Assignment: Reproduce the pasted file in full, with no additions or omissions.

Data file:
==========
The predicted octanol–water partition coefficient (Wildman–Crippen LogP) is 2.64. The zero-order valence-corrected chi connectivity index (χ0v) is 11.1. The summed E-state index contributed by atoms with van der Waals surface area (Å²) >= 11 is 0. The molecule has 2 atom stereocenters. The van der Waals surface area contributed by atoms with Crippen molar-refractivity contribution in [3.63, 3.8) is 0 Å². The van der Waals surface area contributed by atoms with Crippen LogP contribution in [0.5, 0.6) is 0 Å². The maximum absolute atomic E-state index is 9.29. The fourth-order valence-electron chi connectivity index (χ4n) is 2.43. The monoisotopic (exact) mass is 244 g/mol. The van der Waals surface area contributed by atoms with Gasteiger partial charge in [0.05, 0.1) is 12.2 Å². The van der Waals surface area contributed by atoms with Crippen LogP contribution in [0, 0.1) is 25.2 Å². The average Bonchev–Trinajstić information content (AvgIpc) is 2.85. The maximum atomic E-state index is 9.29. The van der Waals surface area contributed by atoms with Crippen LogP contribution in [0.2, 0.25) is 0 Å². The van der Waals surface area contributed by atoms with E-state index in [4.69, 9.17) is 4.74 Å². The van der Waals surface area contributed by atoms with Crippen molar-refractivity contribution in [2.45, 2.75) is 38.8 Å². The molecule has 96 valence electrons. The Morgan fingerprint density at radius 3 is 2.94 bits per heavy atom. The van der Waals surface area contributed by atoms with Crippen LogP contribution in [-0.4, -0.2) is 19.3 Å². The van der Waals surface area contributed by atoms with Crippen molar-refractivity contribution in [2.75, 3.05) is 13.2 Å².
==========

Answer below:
The predicted octanol–water partition coefficient (Wildman–Crippen LogP) is 2.64. The zero-order valence-corrected chi connectivity index (χ0v) is 11.1. The summed E-state index contributed by atoms with van der Waals surface area (Å²) >= 11 is 0. The molecule has 2 atom stereocenters. The van der Waals surface area contributed by atoms with Crippen molar-refractivity contribution in [3.63, 3.8) is 0 Å². The van der Waals surface area contributed by atoms with Crippen LogP contribution in [0.5, 0.6) is 0 Å². The maximum absolute atomic E-state index is 9.29. The fourth-order valence-electron chi connectivity index (χ4n) is 2.43. The monoisotopic (exact) mass is 244 g/mol. The van der Waals surface area contributed by atoms with Gasteiger partial charge in [0.05, 0.1) is 12.2 Å². The van der Waals surface area contributed by atoms with Crippen LogP contribution in [0, 0.1) is 25.2 Å². The average Bonchev–Trinajstić information content (AvgIpc) is 2.85. The maximum atomic E-state index is 9.29. The van der Waals surface area contributed by atoms with Crippen LogP contribution in [0.2, 0.25) is 0 Å². The van der Waals surface area contributed by atoms with E-state index in [4.69, 9.17) is 4.74 Å². The van der Waals surface area contributed by atoms with Crippen molar-refractivity contribution in [2.45, 2.75) is 38.8 Å². The molecule has 96 valence electrons. The Morgan fingerprint density at radius 3 is 2.94 bits per heavy atom. The van der Waals surface area contributed by atoms with Crippen LogP contribution in [-0.4, -0.2) is 19.3 Å². The van der Waals surface area contributed by atoms with Crippen molar-refractivity contribution in [2.75, 3.05) is 13.2 Å².